Security Awareness

Wireless FAQs

Wireless

 

Wireless

What is the University's position on wireless network deployment interference?

Where interference between the campus/University network and other devices cannot be resolved, the University reserves the right to restrict the use of all wireless devices in University owned or leased buildings, and all outdoor spaces.

In cases where the interfering device is being used for a specific teaching or research application, the network administrator will work with faculty to mitigate the interference and accommodate the device without disrupting the University WLAN(s). I

n the event that both cannot operate without interference, use for specific teaching or research applications will take precedence over the general access WLAN. The campus CIO has the authority to require cessation of unauthorized use of wireless devices.

Wireless Access Points determined to be interfering with the wired network or other wireless devices may be disconnected so as to eliminate interference with other devices and services.

Policy Referenced : Data and Computing Standard (PDF)

Date Revised : 2006-03-29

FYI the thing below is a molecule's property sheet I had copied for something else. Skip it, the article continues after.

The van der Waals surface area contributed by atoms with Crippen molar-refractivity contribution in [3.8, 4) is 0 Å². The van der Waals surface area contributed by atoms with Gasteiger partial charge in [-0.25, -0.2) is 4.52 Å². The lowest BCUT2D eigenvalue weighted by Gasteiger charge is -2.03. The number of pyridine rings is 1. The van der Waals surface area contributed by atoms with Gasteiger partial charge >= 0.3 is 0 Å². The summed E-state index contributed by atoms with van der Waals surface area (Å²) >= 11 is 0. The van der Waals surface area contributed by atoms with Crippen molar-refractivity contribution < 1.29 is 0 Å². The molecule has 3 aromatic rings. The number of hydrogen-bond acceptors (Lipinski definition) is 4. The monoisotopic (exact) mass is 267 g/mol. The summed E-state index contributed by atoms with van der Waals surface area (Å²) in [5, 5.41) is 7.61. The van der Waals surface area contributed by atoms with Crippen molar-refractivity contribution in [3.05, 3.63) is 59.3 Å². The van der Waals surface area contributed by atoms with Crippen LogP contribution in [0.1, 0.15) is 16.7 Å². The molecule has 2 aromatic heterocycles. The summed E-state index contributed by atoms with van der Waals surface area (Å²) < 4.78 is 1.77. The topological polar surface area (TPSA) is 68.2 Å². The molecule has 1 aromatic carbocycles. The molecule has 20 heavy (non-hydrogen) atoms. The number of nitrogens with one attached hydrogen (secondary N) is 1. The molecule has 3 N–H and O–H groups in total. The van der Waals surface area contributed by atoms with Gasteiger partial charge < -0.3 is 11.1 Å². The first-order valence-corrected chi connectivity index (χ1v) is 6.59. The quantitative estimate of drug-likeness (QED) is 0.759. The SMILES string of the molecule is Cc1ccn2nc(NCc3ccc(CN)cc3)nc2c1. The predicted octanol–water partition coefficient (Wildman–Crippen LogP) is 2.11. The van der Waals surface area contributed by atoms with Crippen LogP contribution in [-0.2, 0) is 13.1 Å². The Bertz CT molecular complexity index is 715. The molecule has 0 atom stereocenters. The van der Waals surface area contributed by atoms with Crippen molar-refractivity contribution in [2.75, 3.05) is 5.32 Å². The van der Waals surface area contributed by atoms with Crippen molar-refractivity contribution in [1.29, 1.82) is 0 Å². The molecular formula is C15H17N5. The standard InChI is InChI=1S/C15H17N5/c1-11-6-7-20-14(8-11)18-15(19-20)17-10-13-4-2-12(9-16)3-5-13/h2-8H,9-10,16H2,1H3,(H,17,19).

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What are wireless access points?

Wireless access points are a piece of network hardware that serves as a communications hub for wireless connectivity typically providing connection to the wired local area network (i.e., LAN) and therefore transmitting data between the wireless and wired networks. Access points can be connected to the wired network allowing wireless access to the campus network and connecting via radio frequency to networked devices such as laptop computers and PDAs.

Policy Referenced : Data and Computing Standard (PDF)

Date Revised : 2006-03-29

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Does data transmitted over wireless networks have to be encrypted?

As noted in the University of Massachusetts Data and Computing Standards, to the extent technically and reasonably possible, Private, Restricted or Confidential data (As defined in the Data and Computing Standards) transmitted over any communication network shall be transmitted in encrypted form or other appropriate and equally secure method. This includes transmissions over wireless medium.

Policy Referenced : Data and Computing Standard (PDF)

Date Revised : 2006-03-29

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I want to install a wireless lan on campus. Can I install an access point?

No. Only staff authorized by your campus Chancellor can install wireless networking access points. This applies to both employee wanting to deploy wireless technologies for their department and students installing or operating wireless local area network (WLAN) access points in residence halls.